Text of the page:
POLFN - Enhancing agroecology in Nauru, a look back to traditional knowledge
The Kiwa Pacific Organic Learning Farms Network (POLFN) project team presented the Tools for Agroecological Performance Evaluation (TAPE) to local farmers and the Nauru Ministry of Environment last November. On this occasion, the participants and members of the POLFN team highlighted the similarities between ancestral agricultural practices and those used today in agroecology.
In Nauru, due to sea level rise that is increasing faster than the global average, the early and severe effects of climate change are already noticeable. More vulnerable to the effects of tidal waves and drought due to its proximity to the Equator, the island is currently experiencing a two-year drought.
In addition, Nauru has very little cropland that can be used for growing vegetables and plants, due to intensive phosphate mining in the early 1900s. This smallest republic in the South Pacific is therefore particularly in need of agricultural methods that are adapted to its climate and soil.
In response, the Kiwa Pacific Organic Learning Farms Network (POLFN) project team, implemented by the Pacific Organic and Ethical Trade Community (POETCom) and the Pacific Community - SPC, recently introduced the Tools for Agroecological Performance Evaluation (TAPE) to local farmers and the Nauru Department of Environment.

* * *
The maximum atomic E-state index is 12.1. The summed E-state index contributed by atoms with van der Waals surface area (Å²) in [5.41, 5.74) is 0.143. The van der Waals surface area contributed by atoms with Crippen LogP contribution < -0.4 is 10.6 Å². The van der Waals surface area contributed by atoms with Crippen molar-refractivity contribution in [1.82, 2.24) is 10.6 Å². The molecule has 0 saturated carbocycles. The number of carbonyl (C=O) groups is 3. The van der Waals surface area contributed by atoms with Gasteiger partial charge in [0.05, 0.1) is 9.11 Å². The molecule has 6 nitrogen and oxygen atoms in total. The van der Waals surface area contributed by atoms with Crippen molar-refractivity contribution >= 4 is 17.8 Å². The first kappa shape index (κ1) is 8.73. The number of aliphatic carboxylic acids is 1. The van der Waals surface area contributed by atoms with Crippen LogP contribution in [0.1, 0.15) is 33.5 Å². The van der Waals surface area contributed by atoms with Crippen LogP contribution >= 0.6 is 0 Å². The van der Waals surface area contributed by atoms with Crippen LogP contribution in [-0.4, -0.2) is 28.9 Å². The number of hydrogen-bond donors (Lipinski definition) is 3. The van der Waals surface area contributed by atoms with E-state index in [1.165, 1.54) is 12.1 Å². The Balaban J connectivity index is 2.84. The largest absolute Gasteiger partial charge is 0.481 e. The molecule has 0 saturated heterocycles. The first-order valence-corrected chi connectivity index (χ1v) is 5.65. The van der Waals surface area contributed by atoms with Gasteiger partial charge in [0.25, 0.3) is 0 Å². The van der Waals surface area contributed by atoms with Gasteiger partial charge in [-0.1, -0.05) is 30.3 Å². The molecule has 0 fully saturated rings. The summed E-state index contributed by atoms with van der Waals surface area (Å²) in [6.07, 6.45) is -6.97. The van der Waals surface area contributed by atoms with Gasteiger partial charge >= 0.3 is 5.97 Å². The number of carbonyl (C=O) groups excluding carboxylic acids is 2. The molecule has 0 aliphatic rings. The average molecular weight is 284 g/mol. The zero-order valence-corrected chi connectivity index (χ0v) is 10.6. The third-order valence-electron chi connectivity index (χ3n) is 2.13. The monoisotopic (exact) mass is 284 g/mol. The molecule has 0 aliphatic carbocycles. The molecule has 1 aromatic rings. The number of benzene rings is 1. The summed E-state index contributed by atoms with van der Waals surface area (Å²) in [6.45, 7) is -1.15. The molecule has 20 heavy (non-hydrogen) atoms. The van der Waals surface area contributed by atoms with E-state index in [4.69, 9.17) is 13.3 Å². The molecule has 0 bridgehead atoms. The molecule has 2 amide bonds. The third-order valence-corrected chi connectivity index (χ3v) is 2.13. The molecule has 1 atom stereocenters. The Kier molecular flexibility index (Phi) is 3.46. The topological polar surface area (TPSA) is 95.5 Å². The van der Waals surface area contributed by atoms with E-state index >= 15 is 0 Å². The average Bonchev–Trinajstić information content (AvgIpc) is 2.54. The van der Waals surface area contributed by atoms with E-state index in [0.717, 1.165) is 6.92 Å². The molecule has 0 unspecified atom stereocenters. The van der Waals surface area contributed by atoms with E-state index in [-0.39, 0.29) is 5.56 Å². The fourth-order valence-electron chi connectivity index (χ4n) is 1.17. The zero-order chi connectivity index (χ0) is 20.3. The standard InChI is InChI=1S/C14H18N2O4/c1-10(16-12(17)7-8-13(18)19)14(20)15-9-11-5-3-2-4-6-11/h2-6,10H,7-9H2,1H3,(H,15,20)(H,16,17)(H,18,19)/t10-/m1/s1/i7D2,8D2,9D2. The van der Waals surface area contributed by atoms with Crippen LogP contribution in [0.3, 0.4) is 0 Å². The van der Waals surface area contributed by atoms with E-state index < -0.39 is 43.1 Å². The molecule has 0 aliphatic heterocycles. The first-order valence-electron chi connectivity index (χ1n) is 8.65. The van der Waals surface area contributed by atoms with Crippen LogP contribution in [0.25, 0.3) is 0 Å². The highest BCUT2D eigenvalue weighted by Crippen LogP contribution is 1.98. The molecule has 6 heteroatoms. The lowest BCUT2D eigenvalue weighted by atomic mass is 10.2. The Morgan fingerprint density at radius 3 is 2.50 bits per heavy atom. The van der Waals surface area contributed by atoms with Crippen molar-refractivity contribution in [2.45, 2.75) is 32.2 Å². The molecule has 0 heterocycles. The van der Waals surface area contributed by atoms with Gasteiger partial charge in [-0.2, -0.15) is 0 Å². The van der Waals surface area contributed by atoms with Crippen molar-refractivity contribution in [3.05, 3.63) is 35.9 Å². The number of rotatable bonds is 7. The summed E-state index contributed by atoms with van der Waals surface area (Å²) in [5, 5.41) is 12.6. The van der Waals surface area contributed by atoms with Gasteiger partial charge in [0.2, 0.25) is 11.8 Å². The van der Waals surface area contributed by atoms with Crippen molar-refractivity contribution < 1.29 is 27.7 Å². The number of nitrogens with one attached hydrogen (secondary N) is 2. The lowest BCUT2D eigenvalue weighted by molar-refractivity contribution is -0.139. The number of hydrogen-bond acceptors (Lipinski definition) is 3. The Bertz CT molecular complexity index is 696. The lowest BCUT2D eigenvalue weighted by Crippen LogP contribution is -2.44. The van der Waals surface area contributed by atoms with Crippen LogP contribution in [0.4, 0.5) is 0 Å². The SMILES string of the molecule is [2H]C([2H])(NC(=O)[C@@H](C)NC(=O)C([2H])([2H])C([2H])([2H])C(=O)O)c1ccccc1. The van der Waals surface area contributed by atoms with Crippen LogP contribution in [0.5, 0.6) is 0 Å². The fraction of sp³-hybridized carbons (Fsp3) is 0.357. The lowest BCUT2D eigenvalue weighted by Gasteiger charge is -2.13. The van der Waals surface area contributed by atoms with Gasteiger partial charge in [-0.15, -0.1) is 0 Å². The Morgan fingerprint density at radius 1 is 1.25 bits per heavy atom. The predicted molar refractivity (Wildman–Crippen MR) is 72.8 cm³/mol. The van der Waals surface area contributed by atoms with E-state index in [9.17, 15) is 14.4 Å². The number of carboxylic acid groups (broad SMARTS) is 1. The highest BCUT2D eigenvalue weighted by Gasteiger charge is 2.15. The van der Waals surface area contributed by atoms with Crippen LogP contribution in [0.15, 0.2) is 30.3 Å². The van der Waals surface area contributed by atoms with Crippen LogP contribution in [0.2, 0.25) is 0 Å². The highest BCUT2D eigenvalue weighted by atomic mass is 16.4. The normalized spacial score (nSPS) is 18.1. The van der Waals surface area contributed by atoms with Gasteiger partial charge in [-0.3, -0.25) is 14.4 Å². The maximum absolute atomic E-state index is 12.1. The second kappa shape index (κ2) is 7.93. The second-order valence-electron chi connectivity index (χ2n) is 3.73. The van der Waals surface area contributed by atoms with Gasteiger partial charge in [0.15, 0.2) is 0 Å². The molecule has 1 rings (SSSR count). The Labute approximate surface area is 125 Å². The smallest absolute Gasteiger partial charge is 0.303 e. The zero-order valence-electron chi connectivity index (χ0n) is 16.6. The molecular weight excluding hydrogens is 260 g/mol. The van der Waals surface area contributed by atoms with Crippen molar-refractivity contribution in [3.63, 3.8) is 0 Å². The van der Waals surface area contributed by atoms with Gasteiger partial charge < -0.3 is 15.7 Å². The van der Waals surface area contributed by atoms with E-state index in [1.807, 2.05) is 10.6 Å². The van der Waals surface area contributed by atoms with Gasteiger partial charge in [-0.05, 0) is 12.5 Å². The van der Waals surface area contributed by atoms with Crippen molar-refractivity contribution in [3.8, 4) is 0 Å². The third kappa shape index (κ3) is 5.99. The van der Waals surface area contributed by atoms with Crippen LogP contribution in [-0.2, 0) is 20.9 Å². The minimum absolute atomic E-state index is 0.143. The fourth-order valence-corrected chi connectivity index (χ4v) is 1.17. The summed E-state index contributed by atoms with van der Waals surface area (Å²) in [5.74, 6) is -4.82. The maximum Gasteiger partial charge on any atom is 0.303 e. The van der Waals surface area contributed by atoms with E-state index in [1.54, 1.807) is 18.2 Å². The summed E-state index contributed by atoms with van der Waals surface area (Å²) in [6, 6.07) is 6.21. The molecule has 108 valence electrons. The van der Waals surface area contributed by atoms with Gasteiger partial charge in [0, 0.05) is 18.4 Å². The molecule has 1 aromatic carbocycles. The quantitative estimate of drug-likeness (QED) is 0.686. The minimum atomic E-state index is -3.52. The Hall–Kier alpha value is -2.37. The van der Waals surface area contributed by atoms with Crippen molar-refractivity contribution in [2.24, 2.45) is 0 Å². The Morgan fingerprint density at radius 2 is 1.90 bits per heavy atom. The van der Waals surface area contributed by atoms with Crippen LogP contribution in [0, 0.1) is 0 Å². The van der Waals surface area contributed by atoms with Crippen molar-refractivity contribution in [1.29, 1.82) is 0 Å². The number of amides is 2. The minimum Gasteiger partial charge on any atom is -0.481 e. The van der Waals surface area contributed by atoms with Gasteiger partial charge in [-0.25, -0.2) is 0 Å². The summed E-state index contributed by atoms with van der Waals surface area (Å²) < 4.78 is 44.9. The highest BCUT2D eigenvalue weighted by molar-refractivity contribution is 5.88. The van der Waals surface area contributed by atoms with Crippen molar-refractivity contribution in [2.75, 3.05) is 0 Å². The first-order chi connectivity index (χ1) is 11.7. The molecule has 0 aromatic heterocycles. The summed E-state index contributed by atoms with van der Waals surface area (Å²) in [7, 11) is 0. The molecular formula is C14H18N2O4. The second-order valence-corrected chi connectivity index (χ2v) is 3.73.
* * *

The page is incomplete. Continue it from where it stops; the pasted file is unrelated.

While the concept of "agroecology" seems new to Nauru farmers, they recognize similarities with their indigenous farming practices. Thanks to the new knowledge shared by the POLFN team, local farmers will be able to improve productivity, food and nutrition security, with more resilient farms.
“They introduced organic growing scientifically, but it’s an old way of farming in the Pacific, people in the Pacific used Organic long before I was born” says Mason Dick, the Kiwa POLFN In-country Coordinator for Nauru.
Mulching, multi-cropping and shifting cultivation are some examples of these practices, and whilst the role of indigenous knowledge in agriculture varies from country to country, it remains an important component of subsistence agriculture in Nauru.
“The purpose of the training is to allow farmers and agricultural extension staff to assess and monitor the performance of kitchen gardens and farms. In Nauru, the focus of agroecological development is to encourage more kitchen gardens, agroforestry and regrowing indigenous trees to rehabilitate the soil. The ultimate goal is to improve people’s health and enhance food security for Nauru.” explains Fuatino Fatiaki, the Agroecology and Organic Productions Officer with SPC/LRD’s Pacific Organic and Ethical Trade Community (POETCom).